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Post-wildfire Erosion in Mountainous Terrain Leads to Rapid and Major Redistribution of Soil Organic Carbon
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Catchments impacted by wildfire typically experience elevated rates of post-fire erosion and formation and deposition of pyrogenic carbon (PyC). To better understand the role of erosion in post-fire soil carbon dynamics, we determined distribution of soil organic carbon (SOC) in different chemical fractions before and after the Gondola fire in South Lake Tahoe, CA. We analyzed soil samples from eroding and depositional landform positions in control and burned plots pre- and post-wildfire (in 2002, 2003, and 10-years post-fire in 2013). We determined elemental concentrations, stable isotope compositions, and biochemical composition of organic matter (OM) using mid-infrared (MIR) spectroscopy for all of the samples. A subset of samples was analyzed by C-13 cross polarization magic angle spinning nuclear magnetic resonance spectroscopy (CPMAS C-13-NMR). We combined the MIR and CPMAS C-13-NMR data in the Soil Carbon Research Program (SCaRP) partial least squares regression model to predict distribution of soil carbon into three different fractions: (1) particulate, humic, and resistant OM fractions representing relatively fresh larger pieces of OM, (2) fine, decomposed OM, and (3) pyrogenic C, respectively. Samples from the post-fire eroding landform position showed no major difference in SOC fractions 1 year post-fire. The depositional samples, however, had increased concentrations of all SOC fractions, particularly the fraction that resembles PyC, 1 year post-fire (2002), which had a mean of 160 g/kg compared with burned hillslope soils, which had 84 g/kg. The increase in all SOC fractions in the post-fire depositional landform position 1 year post-fire indicates significant lateral mobilization of the eroded PyC. In addition, our NMR analyses revealed a post-fire increase in both the aryl and O-aryl carbon compounds in the soils from the depositional landform position, indicating increases in soil PyC concentrations post-fire. After 10 years, the C concentration from all three fractions declined in the depositional landform position to below pre-fire levels likely due to further erosion or elevated rates of decomposition. Thus, we found, at this site, that both fire and erosion exert significant influence on the distribution of PyC throughout a landscape and its long-term fate in the soil system.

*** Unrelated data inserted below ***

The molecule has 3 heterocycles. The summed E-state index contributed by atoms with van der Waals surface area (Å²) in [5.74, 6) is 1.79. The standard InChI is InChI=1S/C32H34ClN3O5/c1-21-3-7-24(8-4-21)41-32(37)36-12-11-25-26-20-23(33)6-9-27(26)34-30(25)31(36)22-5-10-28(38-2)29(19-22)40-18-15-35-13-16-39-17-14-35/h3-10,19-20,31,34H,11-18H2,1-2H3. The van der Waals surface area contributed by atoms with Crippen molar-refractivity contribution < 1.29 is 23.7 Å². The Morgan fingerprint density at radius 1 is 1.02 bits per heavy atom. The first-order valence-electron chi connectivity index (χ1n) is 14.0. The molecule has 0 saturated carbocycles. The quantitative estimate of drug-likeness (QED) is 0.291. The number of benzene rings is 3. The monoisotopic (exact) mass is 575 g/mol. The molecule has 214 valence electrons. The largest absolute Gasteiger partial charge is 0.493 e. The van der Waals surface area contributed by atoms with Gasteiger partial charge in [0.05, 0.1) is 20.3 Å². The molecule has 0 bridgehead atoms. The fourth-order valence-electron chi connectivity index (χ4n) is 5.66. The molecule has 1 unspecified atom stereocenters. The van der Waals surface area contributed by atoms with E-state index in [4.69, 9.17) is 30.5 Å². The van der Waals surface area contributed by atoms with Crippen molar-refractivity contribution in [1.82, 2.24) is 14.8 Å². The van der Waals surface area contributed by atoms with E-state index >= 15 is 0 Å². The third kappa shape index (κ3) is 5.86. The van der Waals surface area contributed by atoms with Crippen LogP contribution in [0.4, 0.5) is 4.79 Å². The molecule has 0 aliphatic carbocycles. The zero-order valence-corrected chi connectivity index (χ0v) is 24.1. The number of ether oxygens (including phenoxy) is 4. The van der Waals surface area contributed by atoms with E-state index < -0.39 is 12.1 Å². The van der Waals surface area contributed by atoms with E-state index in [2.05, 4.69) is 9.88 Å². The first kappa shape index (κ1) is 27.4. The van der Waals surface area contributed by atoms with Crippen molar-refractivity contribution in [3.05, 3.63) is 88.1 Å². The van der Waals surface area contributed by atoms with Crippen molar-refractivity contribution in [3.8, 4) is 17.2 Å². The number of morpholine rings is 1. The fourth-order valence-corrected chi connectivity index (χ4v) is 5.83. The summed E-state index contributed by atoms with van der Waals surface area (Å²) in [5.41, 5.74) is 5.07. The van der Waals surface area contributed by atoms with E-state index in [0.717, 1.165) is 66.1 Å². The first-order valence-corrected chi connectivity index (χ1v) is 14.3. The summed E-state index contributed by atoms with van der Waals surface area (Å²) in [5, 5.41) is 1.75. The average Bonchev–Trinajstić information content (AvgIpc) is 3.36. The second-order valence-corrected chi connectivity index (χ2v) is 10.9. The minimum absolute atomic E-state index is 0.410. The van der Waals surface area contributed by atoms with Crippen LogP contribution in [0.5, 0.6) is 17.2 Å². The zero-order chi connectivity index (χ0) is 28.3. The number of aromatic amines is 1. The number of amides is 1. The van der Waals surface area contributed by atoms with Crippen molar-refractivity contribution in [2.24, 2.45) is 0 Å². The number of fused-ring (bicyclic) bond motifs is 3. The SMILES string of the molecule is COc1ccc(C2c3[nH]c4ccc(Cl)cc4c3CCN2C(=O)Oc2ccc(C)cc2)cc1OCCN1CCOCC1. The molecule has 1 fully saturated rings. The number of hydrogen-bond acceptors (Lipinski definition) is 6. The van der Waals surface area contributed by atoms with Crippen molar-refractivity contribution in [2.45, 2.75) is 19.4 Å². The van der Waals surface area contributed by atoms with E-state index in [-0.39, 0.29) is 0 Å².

|Journal Title||Frontiers in Earth Science|
|Rights||Creative Commons Attribution 4.0 International|